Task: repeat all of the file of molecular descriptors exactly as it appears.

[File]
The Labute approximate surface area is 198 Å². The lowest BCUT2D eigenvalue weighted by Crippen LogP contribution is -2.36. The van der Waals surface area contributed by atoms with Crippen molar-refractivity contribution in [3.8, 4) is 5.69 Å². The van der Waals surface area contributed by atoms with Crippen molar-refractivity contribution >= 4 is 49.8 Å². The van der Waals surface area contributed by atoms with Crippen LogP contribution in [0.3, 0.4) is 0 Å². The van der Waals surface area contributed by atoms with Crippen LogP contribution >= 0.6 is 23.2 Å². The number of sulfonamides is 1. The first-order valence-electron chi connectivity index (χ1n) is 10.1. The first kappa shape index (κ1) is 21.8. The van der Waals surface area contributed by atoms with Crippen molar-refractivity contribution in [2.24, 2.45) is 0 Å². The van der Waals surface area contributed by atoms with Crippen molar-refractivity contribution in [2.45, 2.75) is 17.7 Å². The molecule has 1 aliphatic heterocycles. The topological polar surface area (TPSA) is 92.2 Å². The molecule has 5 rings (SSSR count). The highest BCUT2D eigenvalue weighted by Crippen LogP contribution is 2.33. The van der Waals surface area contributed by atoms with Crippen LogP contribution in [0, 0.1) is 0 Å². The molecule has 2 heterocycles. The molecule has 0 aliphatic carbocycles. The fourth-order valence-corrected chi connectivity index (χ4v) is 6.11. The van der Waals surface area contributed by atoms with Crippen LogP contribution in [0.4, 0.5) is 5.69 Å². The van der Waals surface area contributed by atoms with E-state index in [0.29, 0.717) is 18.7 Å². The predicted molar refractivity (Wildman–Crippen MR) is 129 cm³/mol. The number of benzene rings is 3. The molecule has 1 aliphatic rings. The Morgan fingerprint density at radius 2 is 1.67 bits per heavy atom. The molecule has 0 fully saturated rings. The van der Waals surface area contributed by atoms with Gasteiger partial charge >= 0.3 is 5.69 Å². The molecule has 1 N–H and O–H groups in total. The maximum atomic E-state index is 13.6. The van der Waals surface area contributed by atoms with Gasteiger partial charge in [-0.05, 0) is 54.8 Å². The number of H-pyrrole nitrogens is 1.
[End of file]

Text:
The Labute approximate surface area is 198 Å². The lowest BCUT2D eigenvalue weighted by Crippen LogP contribution is -2.36. The van der Waals surface area contributed by atoms with Crippen molar-refractivity contribution in [3.8, 4) is 5.69 Å². The van der Waals surface area contributed by atoms with Crippen molar-refractivity contribution >= 4 is 49.8 Å². The van der Waals surface area contributed by atoms with Crippen LogP contribution in [0.3, 0.4) is 0 Å². The van der Waals surface area contributed by atoms with Crippen LogP contribution >= 0.6 is 23.2 Å². The number of sulfonamides is 1. The first-order valence-electron chi connectivity index (χ1n) is 10.1. The first kappa shape index (κ1) is 21.8. The van der Waals surface area contributed by atoms with Crippen molar-refractivity contribution in [2.24, 2.45) is 0 Å². The van der Waals surface area contributed by atoms with Crippen molar-refractivity contribution in [2.45, 2.75) is 17.7 Å². The molecule has 1 aliphatic heterocycles. The topological polar surface area (TPSA) is 92.2 Å². The molecule has 5 rings (SSSR count). The highest BCUT2D eigenvalue weighted by Crippen LogP contribution is 2.33. The van der Waals surface area contributed by atoms with Crippen LogP contribution in [0, 0.1) is 0 Å². The molecule has 2 heterocycles. The molecule has 0 aliphatic carbocycles. The fourth-order valence-corrected chi connectivity index (χ4v) is 6.11. The van der Waals surface area contributed by atoms with Crippen LogP contribution in [0.4, 0.5) is 5.69 Å². The van der Waals surface area contributed by atoms with E-state index in [0.29, 0.717) is 18.7 Å². The predicted molar refractivity (Wildman–Crippen MR) is 129 cm³/mol. The number of benzene rings is 3. The molecule has 1 aliphatic rings. The Morgan fingerprint density at radius 2 is 1.67 bits per heavy atom. The molecule has 0 fully saturated rings. The van der Waals surface area contributed by atoms with Gasteiger partial charge >= 0.3 is 5.69 Å². The molecule has 1 N–H and O–H groups in total. The maximum atomic E-state index is 13.6. The van der Waals surface area contributed by atoms with Gasteiger partial charge in [-0.05, 0) is 54.8 Å². The number of H-pyrrole nitrogens is 1.